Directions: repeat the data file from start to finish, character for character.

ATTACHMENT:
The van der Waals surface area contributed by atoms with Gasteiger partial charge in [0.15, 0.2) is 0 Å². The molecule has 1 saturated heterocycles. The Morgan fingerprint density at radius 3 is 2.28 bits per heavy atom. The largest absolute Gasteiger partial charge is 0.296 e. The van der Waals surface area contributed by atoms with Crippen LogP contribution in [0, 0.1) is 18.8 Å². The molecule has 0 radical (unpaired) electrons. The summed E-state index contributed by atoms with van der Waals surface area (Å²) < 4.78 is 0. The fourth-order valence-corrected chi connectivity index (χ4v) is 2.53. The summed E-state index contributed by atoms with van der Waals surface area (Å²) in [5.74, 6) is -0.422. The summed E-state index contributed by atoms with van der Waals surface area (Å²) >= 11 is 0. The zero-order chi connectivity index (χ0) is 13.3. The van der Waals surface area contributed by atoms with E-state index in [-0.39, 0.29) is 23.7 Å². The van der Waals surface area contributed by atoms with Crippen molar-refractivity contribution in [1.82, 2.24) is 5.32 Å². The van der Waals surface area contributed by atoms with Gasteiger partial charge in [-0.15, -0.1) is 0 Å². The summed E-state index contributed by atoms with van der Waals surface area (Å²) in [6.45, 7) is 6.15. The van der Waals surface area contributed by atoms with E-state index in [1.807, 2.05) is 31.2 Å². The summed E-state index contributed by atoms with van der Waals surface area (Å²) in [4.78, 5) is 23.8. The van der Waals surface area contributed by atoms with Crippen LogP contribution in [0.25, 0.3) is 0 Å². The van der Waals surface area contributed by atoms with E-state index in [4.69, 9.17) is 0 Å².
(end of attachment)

The van der Waals surface area contributed by atoms with Gasteiger partial charge in [0.15, 0.2) is 0 Å². The molecule has 1 saturated heterocycles. The Morgan fingerprint density at radius 3 is 2.28 bits per heavy atom. The largest absolute Gasteiger partial charge is 0.296 e. The van der Waals surface area contributed by atoms with Crippen LogP contribution in [0, 0.1) is 18.8 Å². The molecule has 0 radical (unpaired) electrons. The summed E-state index contributed by atoms with van der Waals surface area (Å²) < 4.78 is 0. The fourth-order valence-corrected chi connectivity index (χ4v) is 2.53. The summed E-state index contributed by atoms with van der Waals surface area (Å²) in [5.74, 6) is -0.422. The summed E-state index contributed by atoms with van der Waals surface area (Å²) >= 11 is 0. The zero-order chi connectivity index (χ0) is 13.3. The van der Waals surface area contributed by atoms with E-state index in [-0.39, 0.29) is 23.7 Å². The van der Waals surface area contributed by atoms with Crippen molar-refractivity contribution in [1.82, 2.24) is 5.32 Å². The van der Waals surface area contributed by atoms with Gasteiger partial charge in [-0.15, -0.1) is 0 Å². The summed E-state index contributed by atoms with van der Waals surface area (Å²) in [6.45, 7) is 6.15. The van der Waals surface area contributed by atoms with E-state index in [1.807, 2.05) is 31.2 Å². The summed E-state index contributed by atoms with van der Waals surface area (Å²) in [4.78, 5) is 23.8. The van der Waals surface area contributed by atoms with Crippen LogP contribution in [0.25, 0.3) is 0 Å². The van der Waals surface area contributed by atoms with E-state index in [4.69, 9.17) is 0 Å².